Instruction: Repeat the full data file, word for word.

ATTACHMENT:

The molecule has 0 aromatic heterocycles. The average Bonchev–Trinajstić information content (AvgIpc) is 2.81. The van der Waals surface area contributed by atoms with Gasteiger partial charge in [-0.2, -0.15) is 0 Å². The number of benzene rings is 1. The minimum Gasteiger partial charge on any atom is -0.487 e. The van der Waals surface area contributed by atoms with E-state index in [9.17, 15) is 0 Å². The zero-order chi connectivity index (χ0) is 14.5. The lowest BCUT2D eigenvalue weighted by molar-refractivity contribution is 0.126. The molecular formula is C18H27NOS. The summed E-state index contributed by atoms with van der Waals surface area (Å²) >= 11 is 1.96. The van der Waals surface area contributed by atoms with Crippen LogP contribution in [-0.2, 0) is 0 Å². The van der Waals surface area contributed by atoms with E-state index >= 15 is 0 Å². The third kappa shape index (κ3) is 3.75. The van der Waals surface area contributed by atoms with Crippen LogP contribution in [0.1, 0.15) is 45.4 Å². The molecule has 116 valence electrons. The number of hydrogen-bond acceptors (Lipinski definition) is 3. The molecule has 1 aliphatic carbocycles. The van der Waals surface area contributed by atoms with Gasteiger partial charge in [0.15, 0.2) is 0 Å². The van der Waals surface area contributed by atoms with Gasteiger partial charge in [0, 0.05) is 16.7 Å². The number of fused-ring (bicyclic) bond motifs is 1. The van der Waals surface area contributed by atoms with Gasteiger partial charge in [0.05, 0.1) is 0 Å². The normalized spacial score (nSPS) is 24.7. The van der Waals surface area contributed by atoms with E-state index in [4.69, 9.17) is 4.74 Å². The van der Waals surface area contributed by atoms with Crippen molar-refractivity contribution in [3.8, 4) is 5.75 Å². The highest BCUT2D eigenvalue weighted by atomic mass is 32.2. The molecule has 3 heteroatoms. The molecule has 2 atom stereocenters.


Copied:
The molecule has 0 aromatic heterocycles. The average Bonchev–Trinajstić information content (AvgIpc) is 2.81. The van der Waals surface area contributed by atoms with Gasteiger partial charge in [-0.2, -0.15) is 0 Å². The number of benzene rings is 1. The minimum Gasteiger partial charge on any atom is -0.487 e. The van der Waals surface area contributed by atoms with E-state index in [9.17, 15) is 0 Å². The zero-order chi connectivity index (χ0) is 14.5. The lowest BCUT2D eigenvalue weighted by molar-refractivity contribution is 0.126. The molecular formula is C18H27NOS. The summed E-state index contributed by atoms with van der Waals surface area (Å²) >= 11 is 1.96. The van der Waals surface area contributed by atoms with Crippen LogP contribution in [-0.2, 0) is 0 Å². The van der Waals surface area contributed by atoms with E-state index >= 15 is 0 Å². The third kappa shape index (κ3) is 3.75. The van der Waals surface area contributed by atoms with Crippen LogP contribution in [0.1, 0.15) is 45.4 Å². The molecule has 116 valence electrons. The number of hydrogen-bond acceptors (Lipinski definition) is 3. The molecule has 1 aliphatic carbocycles. The van der Waals surface area contributed by atoms with Gasteiger partial charge in [0.15, 0.2) is 0 Å². The van der Waals surface area contributed by atoms with Gasteiger partial charge in [0, 0.05) is 16.7 Å². The number of fused-ring (bicyclic) bond motifs is 1. The van der Waals surface area contributed by atoms with Gasteiger partial charge in [0.05, 0.1) is 0 Å². The normalized spacial score (nSPS) is 24.7. The van der Waals surface area contributed by atoms with E-state index in [4.69, 9.17) is 4.74 Å². The van der Waals surface area contributed by atoms with Crippen molar-refractivity contribution in [3.8, 4) is 5.75 Å². The highest BCUT2D eigenvalue weighted by atomic mass is 32.2. The molecule has 3 heteroatoms. The molecule has 2 atom stereocenters.